Finding a useful diagnosis is difficult, since symptoms vary between individuals whilst similar clusters of behaviours can also be part of other disorders. Generally speaking ADHD occurs more frequently amongst males, ADD amongst females although the difference seems to narrow in adulthood.
Looking at ADD in a different way though shows that the disorder has many postive side effects, amongst others creativity, general friendliness and being more people oriented. Here's an ad hoc overview created during a meeting. Sometimes I wonder if ADD/ADHD isn't more a societal classification problem than that there's something really "wrong" with people. We're all different, with different capabilities and possibilities, and branding someone as deficient or deviant because he/she falls outside the generally accepted grid of norms and behaviours for reasons beyond anybody's control, is both hurtful for the individual and detrimental to society.
“Whatever course you decide upon, there is always someone to tell you that you are wrong. There are always difficulties arising which tempt you to believe that your critics are right. To map out a course of action and follow it to an end requires courage.” ~ Ralph Waldo Emerson ~
The road to achieving any goals you might set yourself may be a long and difficult one. Sometimes we raise the bar just a little too high for ourselves, stretching ourselves and our capacities to the limit in an attempt to gain the prize we seek. Quite often we succeed though, occasionally through sheer force of will or by putting in just that little bit of extra effort which you never thought you had in you before you started. It often happens to me that, at the end of a long and difficult race, that I'm still able to put in a sprint during the last several hundred metres, almost as if I'm tapping into a hidden and unknown reserve which my mind uncovers at just the right moment. When I'm totally motivated, it just happens.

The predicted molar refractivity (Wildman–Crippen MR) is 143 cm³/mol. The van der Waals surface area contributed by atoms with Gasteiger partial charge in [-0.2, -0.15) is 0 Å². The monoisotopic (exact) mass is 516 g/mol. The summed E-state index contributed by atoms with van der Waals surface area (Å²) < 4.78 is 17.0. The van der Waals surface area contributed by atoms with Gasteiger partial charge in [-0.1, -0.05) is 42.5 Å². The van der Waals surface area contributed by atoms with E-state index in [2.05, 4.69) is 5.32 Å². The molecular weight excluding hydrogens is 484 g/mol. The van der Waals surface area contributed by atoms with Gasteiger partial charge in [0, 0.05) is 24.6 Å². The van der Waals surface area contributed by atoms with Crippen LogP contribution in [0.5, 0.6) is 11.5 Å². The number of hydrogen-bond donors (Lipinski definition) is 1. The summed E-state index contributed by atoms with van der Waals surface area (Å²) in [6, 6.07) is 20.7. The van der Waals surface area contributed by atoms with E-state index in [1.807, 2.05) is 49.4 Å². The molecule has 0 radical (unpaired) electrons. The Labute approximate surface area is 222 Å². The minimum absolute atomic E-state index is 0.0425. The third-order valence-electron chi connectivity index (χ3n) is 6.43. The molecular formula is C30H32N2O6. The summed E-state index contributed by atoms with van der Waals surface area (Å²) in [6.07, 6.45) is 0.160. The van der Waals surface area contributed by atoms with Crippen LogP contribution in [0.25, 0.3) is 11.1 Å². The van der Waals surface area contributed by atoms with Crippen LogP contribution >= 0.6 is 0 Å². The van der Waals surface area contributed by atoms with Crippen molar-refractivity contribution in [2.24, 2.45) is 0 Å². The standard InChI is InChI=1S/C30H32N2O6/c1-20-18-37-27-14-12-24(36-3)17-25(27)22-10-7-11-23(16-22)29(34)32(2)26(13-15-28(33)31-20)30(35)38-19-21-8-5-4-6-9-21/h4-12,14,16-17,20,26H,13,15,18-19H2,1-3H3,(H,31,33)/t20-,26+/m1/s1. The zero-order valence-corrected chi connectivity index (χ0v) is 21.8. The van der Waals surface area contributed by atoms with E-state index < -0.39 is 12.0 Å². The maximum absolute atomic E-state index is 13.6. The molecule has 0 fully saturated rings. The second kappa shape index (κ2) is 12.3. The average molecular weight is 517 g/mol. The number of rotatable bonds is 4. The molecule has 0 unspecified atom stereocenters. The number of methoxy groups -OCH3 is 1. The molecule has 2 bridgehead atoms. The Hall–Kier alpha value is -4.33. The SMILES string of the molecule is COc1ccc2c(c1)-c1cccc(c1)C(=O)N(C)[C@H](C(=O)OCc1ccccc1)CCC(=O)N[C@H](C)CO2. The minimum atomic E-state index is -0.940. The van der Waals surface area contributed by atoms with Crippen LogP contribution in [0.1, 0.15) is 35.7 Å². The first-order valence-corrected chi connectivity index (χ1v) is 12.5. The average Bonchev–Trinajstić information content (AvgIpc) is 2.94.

We often don't trust ourselves enough to bring in the results we need or want. We know what we want to achieve, but doubts and reservations about the practicality or feasability of what we want to do get in our way. Partly to do with fear, fear of failing, fear of going out on a limb, fear of making an ass of oneself, partly also because we're worried how our environment reacts to the wild plans we're hatching. All too often there will be subtle reminders from others that we're not up to the challenge, gentle hints that we should just leave things alone and get on with what you've always been doing, or well articulated comments letting you know that what you're trying to do just isn't possible.